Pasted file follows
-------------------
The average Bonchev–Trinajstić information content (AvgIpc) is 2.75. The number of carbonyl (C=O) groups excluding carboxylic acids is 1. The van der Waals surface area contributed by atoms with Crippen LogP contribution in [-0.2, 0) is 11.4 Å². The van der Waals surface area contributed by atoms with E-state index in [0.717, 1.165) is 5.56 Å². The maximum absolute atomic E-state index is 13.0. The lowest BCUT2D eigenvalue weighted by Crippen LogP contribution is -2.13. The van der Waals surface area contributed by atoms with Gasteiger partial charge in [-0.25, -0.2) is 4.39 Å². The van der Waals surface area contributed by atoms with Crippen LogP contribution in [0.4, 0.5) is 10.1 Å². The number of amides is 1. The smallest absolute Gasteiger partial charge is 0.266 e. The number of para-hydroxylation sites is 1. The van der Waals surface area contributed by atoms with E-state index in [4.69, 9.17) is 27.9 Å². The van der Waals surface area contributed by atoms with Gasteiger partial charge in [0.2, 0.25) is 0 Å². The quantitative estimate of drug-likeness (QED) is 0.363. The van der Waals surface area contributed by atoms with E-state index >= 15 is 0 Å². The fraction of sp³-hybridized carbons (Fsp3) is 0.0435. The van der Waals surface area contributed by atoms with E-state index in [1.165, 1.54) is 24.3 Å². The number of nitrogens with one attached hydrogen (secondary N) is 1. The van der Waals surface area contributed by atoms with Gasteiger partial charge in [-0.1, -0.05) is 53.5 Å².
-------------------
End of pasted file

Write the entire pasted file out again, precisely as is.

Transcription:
The average Bonchev–Trinajstić information content (AvgIpc) is 2.75. The number of carbonyl (C=O) groups excluding carboxylic acids is 1. The van der Waals surface area contributed by atoms with Crippen LogP contribution in [-0.2, 0) is 11.4 Å². The van der Waals surface area contributed by atoms with E-state index in [0.717, 1.165) is 5.56 Å². The maximum absolute atomic E-state index is 13.0. The lowest BCUT2D eigenvalue weighted by Crippen LogP contribution is -2.13. The van der Waals surface area contributed by atoms with Gasteiger partial charge in [-0.25, -0.2) is 4.39 Å². The van der Waals surface area contributed by atoms with Crippen LogP contribution in [0.4, 0.5) is 10.1 Å². The number of amides is 1. The smallest absolute Gasteiger partial charge is 0.266 e. The number of para-hydroxylation sites is 1. The van der Waals surface area contributed by atoms with E-state index in [4.69, 9.17) is 27.9 Å². The van der Waals surface area contributed by atoms with Gasteiger partial charge in [0.2, 0.25) is 0 Å². The quantitative estimate of drug-likeness (QED) is 0.363. The van der Waals surface area contributed by atoms with E-state index >= 15 is 0 Å². The fraction of sp³-hybridized carbons (Fsp3) is 0.0435. The van der Waals surface area contributed by atoms with E-state index in [1.165, 1.54) is 24.3 Å². The number of nitrogens with one attached hydrogen (secondary N) is 1. The van der Waals surface area contributed by atoms with Gasteiger partial charge in [-0.1, -0.05) is 53.5 Å².